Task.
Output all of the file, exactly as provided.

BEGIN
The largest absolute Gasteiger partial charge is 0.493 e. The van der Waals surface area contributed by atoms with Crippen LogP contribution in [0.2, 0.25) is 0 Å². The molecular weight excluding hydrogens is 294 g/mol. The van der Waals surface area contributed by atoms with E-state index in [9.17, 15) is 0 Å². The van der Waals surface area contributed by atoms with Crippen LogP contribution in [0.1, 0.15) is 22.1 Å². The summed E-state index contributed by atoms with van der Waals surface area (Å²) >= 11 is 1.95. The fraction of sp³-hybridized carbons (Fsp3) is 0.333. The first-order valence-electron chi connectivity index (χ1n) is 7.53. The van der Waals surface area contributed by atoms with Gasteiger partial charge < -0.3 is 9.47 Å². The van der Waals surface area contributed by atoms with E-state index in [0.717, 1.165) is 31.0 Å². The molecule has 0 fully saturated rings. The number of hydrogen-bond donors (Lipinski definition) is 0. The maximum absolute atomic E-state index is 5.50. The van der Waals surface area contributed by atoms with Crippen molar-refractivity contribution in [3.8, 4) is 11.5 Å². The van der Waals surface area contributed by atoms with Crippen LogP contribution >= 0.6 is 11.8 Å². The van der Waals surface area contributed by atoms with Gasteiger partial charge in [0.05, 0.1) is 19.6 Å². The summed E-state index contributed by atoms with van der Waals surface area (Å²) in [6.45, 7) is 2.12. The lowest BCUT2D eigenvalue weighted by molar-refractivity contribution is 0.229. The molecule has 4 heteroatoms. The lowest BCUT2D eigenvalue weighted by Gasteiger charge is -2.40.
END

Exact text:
The largest absolute Gasteiger partial charge is 0.493 e. The van der Waals surface area contributed by atoms with Crippen LogP contribution in [0.2, 0.25) is 0 Å². The molecular weight excluding hydrogens is 294 g/mol. The van der Waals surface area contributed by atoms with E-state index in [9.17, 15) is 0 Å². The van der Waals surface area contributed by atoms with Crippen LogP contribution in [0.1, 0.15) is 22.1 Å². The summed E-state index contributed by atoms with van der Waals surface area (Å²) >= 11 is 1.95. The fraction of sp³-hybridized carbons (Fsp3) is 0.333. The first-order valence-electron chi connectivity index (χ1n) is 7.53. The van der Waals surface area contributed by atoms with Gasteiger partial charge < -0.3 is 9.47 Å². The van der Waals surface area contributed by atoms with E-state index in [0.717, 1.165) is 31.0 Å². The molecule has 0 fully saturated rings. The number of hydrogen-bond donors (Lipinski definition) is 0. The maximum absolute atomic E-state index is 5.50. The van der Waals surface area contributed by atoms with Crippen molar-refractivity contribution in [3.8, 4) is 11.5 Å². The van der Waals surface area contributed by atoms with Crippen LogP contribution >= 0.6 is 11.8 Å². The van der Waals surface area contributed by atoms with Gasteiger partial charge in [0.05, 0.1) is 19.6 Å². The summed E-state index contributed by atoms with van der Waals surface area (Å²) in [6.45, 7) is 2.12. The lowest BCUT2D eigenvalue weighted by molar-refractivity contribution is 0.229. The molecule has 4 heteroatoms. The lowest BCUT2D eigenvalue weighted by Gasteiger charge is -2.40.